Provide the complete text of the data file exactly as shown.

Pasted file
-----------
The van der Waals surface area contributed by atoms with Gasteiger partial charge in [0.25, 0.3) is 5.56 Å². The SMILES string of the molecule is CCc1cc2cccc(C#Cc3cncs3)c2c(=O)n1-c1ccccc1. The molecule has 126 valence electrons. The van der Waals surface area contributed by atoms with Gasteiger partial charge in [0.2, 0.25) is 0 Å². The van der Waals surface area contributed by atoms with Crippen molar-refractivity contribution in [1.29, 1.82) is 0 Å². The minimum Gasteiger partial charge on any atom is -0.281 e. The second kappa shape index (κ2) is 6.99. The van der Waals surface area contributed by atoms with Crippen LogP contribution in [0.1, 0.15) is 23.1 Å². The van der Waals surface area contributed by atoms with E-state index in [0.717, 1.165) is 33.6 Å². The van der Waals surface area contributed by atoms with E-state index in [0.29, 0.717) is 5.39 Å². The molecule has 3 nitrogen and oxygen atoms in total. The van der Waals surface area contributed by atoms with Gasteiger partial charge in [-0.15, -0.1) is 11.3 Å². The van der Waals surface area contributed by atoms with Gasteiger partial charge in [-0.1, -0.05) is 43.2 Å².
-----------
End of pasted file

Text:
The van der Waals surface area contributed by atoms with Gasteiger partial charge in [0.25, 0.3) is 5.56 Å². The SMILES string of the molecule is CCc1cc2cccc(C#Cc3cncs3)c2c(=O)n1-c1ccccc1. The molecule has 126 valence electrons. The van der Waals surface area contributed by atoms with Gasteiger partial charge in [0.2, 0.25) is 0 Å². The van der Waals surface area contributed by atoms with Crippen molar-refractivity contribution in [1.29, 1.82) is 0 Å². The minimum Gasteiger partial charge on any atom is -0.281 e. The second kappa shape index (κ2) is 6.99. The van der Waals surface area contributed by atoms with Crippen LogP contribution in [0.1, 0.15) is 23.1 Å². The van der Waals surface area contributed by atoms with E-state index in [0.717, 1.165) is 33.6 Å². The van der Waals surface area contributed by atoms with E-state index in [0.29, 0.717) is 5.39 Å². The molecule has 3 nitrogen and oxygen atoms in total. The van der Waals surface area contributed by atoms with Gasteiger partial charge in [-0.15, -0.1) is 11.3 Å². The van der Waals surface area contributed by atoms with Gasteiger partial charge in [-0.1, -0.05) is 43.2 Å².